My phone rang while I was playing with my newborn and toddler in the basement on yet another hot and smoky day during last summer’s heat waves and wildfires. I looked at the screen. Bill Lynch was calling. “Didn’t he just retire from building inspection? I wonder what he’s calling about,” I thought as I answered the phone and began walking upstairs.
“I have a friend, Javed,” Bill said in his distinct Dublin-Irish accent. “He and his family managed to get out of Afghanistan. They saw killings and beatings along the way.
“They’re now on the other side of the border, and my family’s trying to get them to Canada. I’m calling because I’m wondering if you have any advice.”
“My goodness…,” I said as I sat down on the living room sofa looking out over Kootenay Lake and the mountains, except I couldn’t see anything through the hot dense smoke. That heat and smoke had been making life miserable for weeks, yet suddenly ceased being so bothersome.
My mind flashed to the pictures in the news where people squeezed into cargo planes with nothing but the clothes on their backs. Mothers, like me, were in those crowds clutching their newborns as they refused to return to Taliban rule. And for those who couldn’t make it out, the United Nations was projecting a 90 per cent poverty rate as the country’s struggling democracy fell.
“Does he have daughters, and a wife? He must be terrified for their safety — they must be terrified — with the Taliban rolling back into government.”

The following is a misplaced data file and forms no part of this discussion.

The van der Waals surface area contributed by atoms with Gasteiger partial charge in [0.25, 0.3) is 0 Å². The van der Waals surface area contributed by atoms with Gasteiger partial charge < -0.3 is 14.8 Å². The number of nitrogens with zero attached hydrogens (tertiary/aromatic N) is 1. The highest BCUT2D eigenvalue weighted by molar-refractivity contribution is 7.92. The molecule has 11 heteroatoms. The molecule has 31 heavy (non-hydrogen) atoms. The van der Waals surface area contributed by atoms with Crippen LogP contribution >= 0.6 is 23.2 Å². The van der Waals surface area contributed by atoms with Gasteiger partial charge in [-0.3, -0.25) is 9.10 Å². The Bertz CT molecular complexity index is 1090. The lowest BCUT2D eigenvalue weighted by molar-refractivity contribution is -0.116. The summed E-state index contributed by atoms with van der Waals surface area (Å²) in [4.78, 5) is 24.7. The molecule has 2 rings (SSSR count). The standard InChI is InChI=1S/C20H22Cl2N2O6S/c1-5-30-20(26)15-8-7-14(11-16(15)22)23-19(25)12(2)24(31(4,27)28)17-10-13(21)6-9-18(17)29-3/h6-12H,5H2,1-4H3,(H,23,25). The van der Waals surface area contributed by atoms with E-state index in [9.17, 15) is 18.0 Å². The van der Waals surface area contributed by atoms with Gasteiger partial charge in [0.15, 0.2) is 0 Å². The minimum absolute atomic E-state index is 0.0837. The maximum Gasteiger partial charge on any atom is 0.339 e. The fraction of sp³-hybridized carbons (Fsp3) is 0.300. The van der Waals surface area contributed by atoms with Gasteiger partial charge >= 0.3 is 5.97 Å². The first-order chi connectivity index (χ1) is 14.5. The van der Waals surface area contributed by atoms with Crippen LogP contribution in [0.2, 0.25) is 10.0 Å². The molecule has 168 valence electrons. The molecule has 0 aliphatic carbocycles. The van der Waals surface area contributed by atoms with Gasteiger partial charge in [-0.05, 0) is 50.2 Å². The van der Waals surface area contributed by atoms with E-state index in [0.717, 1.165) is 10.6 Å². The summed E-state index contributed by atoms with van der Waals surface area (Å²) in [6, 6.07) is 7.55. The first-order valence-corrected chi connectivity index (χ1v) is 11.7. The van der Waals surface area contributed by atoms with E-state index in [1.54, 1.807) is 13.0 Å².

Bill proceeded to tell me that Javed had a wife and daughters who couldn’t bare to live the dire life the Taliban forced onto women. On top of that, Javed was himself in danger. He had been working for a small American non-governmental organization building playgrounds for boys and girls to play on together – enough of a faux-pas for the Taliban’s extreme misogynist views that it put Javed at risk for their violence.
But then there was where Javed went to get the playground equipment. American military bases were often the easiest and most reliable place to send and pick up donated swings, slides and monkey bars. The number of military officers he’d see, other Afghan civilians he might have recognized, anything he considered trivial while picking up a see-saw now made him a target for Taliban “interrogation.”
“And you know Michelle,” Bill continued. “Javed truly is one of the kindest people I’ve ever met.”
In 1998, Bill was on his second trip to the Middle East, quenching his thirst for region’s incredibly artistic buildings. While wandering the streets of Peshawar, Pakistan, a city home to many Afghan refugees from that decade’s Taliban rule, he and his wife found themselves a bit lost. Naturally, they asked someone for directions. With a lovely, almost antique locution, that someone introduced himself in English, “My name is Javed.”
They didn’t get directions though. They got a guide and a new friend instead.
“After Javed toured us around the Mahabat Khan Mosque, he invited us to his home for dinner. They pulled out all the stops and hosted us for the next 10 days. We returned a few months later, and it was the same hospitality. A year later, the same hospitality. And now, it’s my turn to be there for him.”
A few months later, I was on a Zoom meeting with Bill and some other amazing Nelsonites forming a group to bring Javed and his family to Nelson. We became the Nelson Friends of Afghan Refugees.
Please join us by contributing to our fund to help Javed and his family settle here. We must raise $60,000 to meet the federal government requirements. A big job, but we also know that Nelson has a strong culture of rallying to help refugees. Donations be made online at https://www.gofundme.com/f/nelson-friends-of-afghan-refugees.
We often talk about how lucky we are to be in Nelson, especially in these times. There is no better way to celebrate that good fortune than by sharing it with others in their time of need.
Michelle Mungall is the former Nelson-Creston MLA.